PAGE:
Average Speakers Suck. Don’t be Average. (Flashback Friday #10)
On Fridays, we dip into the article archive and emerge with one of the most memorable articles. We’ll dust it off, shine a light on it, and consider it from a new perspective.
This week, we also spotlight recent releases that may help you enrich your public speaking library.
Resources for Speakers – Public Speaking Books
Check out these recently released public speaking and communications books:
- Shortcut: How Analogies Reveal Connections, Spark Innovation, and Sell Our Greatest Ideas by John Pollack
- Presentations (HBR 20-Minute Manager Series) by Harvard Business Review
- Presentation Genius: 40 Insights From the Science of Presenting by Simon Raybould
- Presentation Advantage: How to Inform and Persuade Any Audience by Kory Kogon, Breck England, and Julie Schmidt
- Training Design Basics, 2nd Edition by Saul Carliner
Today’s Flashback Article
This week, we’re headed back to February 2010 for one of the most controversial articles in Six Minutes lore which makes the simple claim that average speakers are not effective speakers.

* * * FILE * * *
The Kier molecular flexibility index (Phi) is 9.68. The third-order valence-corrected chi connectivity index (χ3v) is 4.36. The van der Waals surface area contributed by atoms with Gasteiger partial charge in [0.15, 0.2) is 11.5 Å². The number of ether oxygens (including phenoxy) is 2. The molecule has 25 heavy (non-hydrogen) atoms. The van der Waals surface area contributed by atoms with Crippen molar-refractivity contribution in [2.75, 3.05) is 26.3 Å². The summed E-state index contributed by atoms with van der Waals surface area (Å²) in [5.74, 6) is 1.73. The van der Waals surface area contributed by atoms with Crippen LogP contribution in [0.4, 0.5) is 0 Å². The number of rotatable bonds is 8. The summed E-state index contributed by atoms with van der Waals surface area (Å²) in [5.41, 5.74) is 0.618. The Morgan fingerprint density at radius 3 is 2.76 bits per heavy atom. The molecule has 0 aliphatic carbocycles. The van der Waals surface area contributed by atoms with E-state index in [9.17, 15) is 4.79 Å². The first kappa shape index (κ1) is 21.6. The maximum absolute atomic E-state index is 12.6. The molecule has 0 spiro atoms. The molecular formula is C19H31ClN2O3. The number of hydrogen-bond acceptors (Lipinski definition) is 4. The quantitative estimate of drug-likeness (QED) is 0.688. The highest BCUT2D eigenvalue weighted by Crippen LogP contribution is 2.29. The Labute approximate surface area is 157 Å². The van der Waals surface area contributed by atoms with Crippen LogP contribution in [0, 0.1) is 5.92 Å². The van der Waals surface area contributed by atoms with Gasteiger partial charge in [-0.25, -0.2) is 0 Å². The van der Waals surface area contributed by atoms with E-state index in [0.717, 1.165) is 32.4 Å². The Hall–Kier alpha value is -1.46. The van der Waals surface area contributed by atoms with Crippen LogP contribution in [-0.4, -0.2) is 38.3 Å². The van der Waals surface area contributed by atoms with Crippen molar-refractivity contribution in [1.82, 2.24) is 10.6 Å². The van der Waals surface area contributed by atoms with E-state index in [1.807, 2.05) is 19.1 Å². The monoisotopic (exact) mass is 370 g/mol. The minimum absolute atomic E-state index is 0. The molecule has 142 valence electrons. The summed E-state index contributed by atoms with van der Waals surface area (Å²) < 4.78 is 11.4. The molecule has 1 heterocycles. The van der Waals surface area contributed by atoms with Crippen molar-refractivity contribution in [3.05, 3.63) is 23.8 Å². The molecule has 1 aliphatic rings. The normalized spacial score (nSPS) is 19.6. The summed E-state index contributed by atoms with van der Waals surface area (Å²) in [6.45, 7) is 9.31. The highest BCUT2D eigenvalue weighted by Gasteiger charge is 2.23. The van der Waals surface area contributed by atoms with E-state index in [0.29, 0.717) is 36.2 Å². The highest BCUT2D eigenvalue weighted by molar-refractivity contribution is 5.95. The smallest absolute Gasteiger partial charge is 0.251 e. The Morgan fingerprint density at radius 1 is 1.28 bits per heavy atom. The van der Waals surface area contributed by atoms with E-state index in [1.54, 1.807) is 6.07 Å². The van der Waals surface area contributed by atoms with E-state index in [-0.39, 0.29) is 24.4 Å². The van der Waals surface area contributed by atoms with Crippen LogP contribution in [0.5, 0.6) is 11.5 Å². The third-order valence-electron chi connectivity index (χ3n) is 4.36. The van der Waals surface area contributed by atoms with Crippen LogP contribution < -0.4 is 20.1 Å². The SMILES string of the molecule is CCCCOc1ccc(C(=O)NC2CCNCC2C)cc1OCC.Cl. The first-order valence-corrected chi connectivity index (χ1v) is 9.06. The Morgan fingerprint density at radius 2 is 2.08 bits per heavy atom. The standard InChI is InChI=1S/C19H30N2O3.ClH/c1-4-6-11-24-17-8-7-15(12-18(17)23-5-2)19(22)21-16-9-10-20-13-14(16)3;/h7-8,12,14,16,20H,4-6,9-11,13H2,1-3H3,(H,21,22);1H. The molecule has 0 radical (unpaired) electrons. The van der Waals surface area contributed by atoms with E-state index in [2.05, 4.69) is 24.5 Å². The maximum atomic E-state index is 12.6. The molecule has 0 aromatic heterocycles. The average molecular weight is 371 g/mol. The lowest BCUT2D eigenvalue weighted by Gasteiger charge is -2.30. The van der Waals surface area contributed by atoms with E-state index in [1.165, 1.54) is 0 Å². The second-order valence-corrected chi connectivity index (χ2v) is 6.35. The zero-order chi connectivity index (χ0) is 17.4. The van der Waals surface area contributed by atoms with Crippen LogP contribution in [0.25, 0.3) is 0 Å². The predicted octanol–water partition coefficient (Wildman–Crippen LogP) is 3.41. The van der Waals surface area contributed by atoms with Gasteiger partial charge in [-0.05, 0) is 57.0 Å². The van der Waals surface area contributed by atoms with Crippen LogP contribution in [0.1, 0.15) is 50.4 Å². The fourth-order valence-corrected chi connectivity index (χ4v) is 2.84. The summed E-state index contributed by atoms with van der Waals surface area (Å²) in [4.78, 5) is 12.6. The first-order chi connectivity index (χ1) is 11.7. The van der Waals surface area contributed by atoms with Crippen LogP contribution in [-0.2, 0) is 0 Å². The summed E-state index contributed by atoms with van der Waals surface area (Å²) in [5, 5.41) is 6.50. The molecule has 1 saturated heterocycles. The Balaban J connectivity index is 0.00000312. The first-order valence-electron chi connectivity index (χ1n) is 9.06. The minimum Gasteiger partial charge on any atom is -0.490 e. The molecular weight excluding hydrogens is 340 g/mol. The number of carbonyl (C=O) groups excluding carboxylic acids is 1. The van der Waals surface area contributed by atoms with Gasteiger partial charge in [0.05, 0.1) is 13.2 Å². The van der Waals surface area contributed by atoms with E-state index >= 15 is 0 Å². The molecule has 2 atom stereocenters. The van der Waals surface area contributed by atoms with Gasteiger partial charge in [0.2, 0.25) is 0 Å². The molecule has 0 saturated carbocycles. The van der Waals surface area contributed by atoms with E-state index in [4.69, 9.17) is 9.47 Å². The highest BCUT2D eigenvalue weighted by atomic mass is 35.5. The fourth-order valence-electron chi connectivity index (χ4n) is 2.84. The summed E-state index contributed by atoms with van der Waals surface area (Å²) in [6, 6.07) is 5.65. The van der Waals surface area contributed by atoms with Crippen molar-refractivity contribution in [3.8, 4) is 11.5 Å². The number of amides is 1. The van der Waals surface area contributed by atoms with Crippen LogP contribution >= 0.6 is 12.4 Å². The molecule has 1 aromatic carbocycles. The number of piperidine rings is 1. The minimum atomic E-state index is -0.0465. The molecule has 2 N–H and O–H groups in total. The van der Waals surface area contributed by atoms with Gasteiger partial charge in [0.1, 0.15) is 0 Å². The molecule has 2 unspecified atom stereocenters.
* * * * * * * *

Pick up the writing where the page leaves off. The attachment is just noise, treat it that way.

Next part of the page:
I recall this article affectionately as the chocolate chip cookie article (read it to find out why). I wrote it for all those people who refuse to work on their speaking skills, citing that they are “already an average speaker” as if this was something to be proud about.
Statistically speaking, you can suck and still be an average speaker. Most of your colleagues are. This is the Death by PowerPoint abyss. This is the 15 filler words per minute zone. This is the “What the heck is this speaker talking about?” zone.
Five and a half years later, has anything changed? I think there are positive signs. More people today are aware of the low quality presentations around them and are trying to do something about it. But the rate of change is slow, and I think the average presentation is, still, not very good.
Read the article, and let me know whether you agree: